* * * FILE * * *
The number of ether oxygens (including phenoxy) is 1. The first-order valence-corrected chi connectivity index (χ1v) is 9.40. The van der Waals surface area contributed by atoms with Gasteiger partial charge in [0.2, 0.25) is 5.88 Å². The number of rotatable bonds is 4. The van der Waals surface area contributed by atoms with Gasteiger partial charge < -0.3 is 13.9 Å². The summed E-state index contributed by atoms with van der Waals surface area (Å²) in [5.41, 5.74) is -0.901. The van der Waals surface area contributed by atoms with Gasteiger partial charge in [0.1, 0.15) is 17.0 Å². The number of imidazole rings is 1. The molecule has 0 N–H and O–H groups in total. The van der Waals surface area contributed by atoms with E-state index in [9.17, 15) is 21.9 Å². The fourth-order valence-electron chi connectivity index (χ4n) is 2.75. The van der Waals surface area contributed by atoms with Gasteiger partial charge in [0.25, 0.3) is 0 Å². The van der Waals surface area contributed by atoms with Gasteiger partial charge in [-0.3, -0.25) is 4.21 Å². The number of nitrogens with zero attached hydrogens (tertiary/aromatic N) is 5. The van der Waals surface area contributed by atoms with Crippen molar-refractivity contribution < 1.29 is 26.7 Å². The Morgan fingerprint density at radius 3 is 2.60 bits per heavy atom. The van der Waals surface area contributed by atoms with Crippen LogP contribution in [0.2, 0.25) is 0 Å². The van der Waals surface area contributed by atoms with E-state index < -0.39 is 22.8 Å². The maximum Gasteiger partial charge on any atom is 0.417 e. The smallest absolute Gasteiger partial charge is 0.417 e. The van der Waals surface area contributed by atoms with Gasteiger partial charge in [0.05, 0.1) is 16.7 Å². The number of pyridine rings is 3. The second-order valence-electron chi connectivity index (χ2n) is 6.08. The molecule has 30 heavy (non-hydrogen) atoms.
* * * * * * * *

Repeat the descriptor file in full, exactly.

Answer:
The number of ether oxygens (including phenoxy) is 1. The first-order valence-corrected chi connectivity index (χ1v) is 9.40. The van der Waals surface area contributed by atoms with Gasteiger partial charge in [0.2, 0.25) is 5.88 Å². The number of rotatable bonds is 4. The van der Waals surface area contributed by atoms with Gasteiger partial charge < -0.3 is 13.9 Å². The summed E-state index contributed by atoms with van der Waals surface area (Å²) in [5.41, 5.74) is -0.901. The van der Waals surface area contributed by atoms with Gasteiger partial charge in [0.1, 0.15) is 17.0 Å². The number of imidazole rings is 1. The molecule has 0 N–H and O–H groups in total. The van der Waals surface area contributed by atoms with E-state index in [9.17, 15) is 21.9 Å². The fourth-order valence-electron chi connectivity index (χ4n) is 2.75. The van der Waals surface area contributed by atoms with Gasteiger partial charge in [0.25, 0.3) is 0 Å². The van der Waals surface area contributed by atoms with Gasteiger partial charge in [-0.3, -0.25) is 4.21 Å². The number of nitrogens with zero attached hydrogens (tertiary/aromatic N) is 5. The van der Waals surface area contributed by atoms with Crippen molar-refractivity contribution < 1.29 is 26.7 Å². The Morgan fingerprint density at radius 3 is 2.60 bits per heavy atom. The van der Waals surface area contributed by atoms with Crippen LogP contribution in [0.2, 0.25) is 0 Å². The van der Waals surface area contributed by atoms with E-state index < -0.39 is 22.8 Å². The maximum Gasteiger partial charge on any atom is 0.417 e. The smallest absolute Gasteiger partial charge is 0.417 e. The van der Waals surface area contributed by atoms with Gasteiger partial charge in [0.05, 0.1) is 16.7 Å². The number of pyridine rings is 3. The second-order valence-electron chi connectivity index (χ2n) is 6.08. The molecule has 30 heavy (non-hydrogen) atoms.